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Thread: Went to Avery Fisher Hall last night to hear Bruckner 7th by the Cleveland Orchestra

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    Default Went to Avery Fisher Hall last night to hear Bruckner 7th by the Cleveland Orchestra

    The program started off with John Adams violin concerto with soloist Leila Josefowicz and Wesler-Most as conductor. John Adams himself made an appearance at the end which was delightful.

    The Bruckner 7th was played superbly. I thought Simon Rattle's 7th was the best, but Wesler-Most brought out certain nuances that Rattle didn't bring out on his EMI recording. The applause was resounding. I have to say that a good performance of Bruckner 7th crushes Brahms, and I now see why Hanslick and Von Bulow hated Bruckner. Its one thing for Richard Wagner to dominate Opera, thereby leaving the Symphony to the Brahms group, but Bruckner's foray into the Symphony with Wagner's support was akin to Hannibal entering Italy.

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    Senior Member kv466's Avatar
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    Excellent venue!...hope you had a great time!

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    Quote Originally Posted by ScipioAfricanus View Post
    The program started off with John Adams violin concerto with soloist Leila Josefowicz and Wesler-Most as conductor. John Adams himself made an appearance at the end which was delightful.

    The Bruckner 7th was played superbly...
    Sounds superb. Bruckner's 7th is my favourite symphony by him, apart from his 6th. It's good that orchestras are now "pairing" the older "classics" with newer works. Also, always good to see a living composer being there & receiving the applause after a concert, reminds me that not all composers are currently "decomposing!"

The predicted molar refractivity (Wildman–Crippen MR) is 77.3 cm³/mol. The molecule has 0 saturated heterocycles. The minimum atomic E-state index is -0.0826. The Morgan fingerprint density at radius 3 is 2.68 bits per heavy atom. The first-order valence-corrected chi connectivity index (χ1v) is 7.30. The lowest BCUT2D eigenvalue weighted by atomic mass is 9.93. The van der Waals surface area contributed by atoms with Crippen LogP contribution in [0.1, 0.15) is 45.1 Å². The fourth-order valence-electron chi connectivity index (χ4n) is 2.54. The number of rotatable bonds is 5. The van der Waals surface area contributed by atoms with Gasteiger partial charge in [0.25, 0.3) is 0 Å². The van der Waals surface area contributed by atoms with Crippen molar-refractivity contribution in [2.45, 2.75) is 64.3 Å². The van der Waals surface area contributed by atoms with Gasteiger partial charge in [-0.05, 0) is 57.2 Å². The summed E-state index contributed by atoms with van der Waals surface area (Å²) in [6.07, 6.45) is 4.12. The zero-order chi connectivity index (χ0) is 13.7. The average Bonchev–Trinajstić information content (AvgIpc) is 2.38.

I have to say that a good performance of Bruckner 7th crushes Brahms...
    I know what you mean, I often prefer to listen to Brahms' concertos rather than his symphonies for that kind of reason (they can be more gratifying for some listeners than his symphonies), but it really depends on my mood at the time. Despite their avowed differences, I also find some commonalities between these two leviathans of their age, eg. Brahms' concertos and Bruckner's symphonies were all considered quite long and complex for their time.

    ...and I now see why Hanslick and Von Bulow hated Bruckner...
    I don't know much about Von Bulow, but I know Hanslick hated a good number of major composers during his time, apart from "the obvious suspects." Maybe it was a matter of sour grapes or 'turf wars,' as you suggest, but at the end of the day I find that people like Hanslick were more ideologues than genuine critics. They saw music as a battle ground, as a contest, which I think is a severe distortion of what a real critic should do - which is not only give their opinion but also balance this with some forms of more "objective" reasoning as to say how a particular work fits in to the "big picture" of it's time, regardless of whether they happen to like it or not. In other words, they should not only be critics, but also educators communicating what is of value in a piece of music (even if they see it as not offering that much). Anyone who is not a critic can easily give a primitive "gut reaction," but these guys should be - & act - as professionals & experts in their field. It's also kind of like the old "glass half empty or half full" paradigm - sometimes it's easier & more expedient to be negative rather than positive...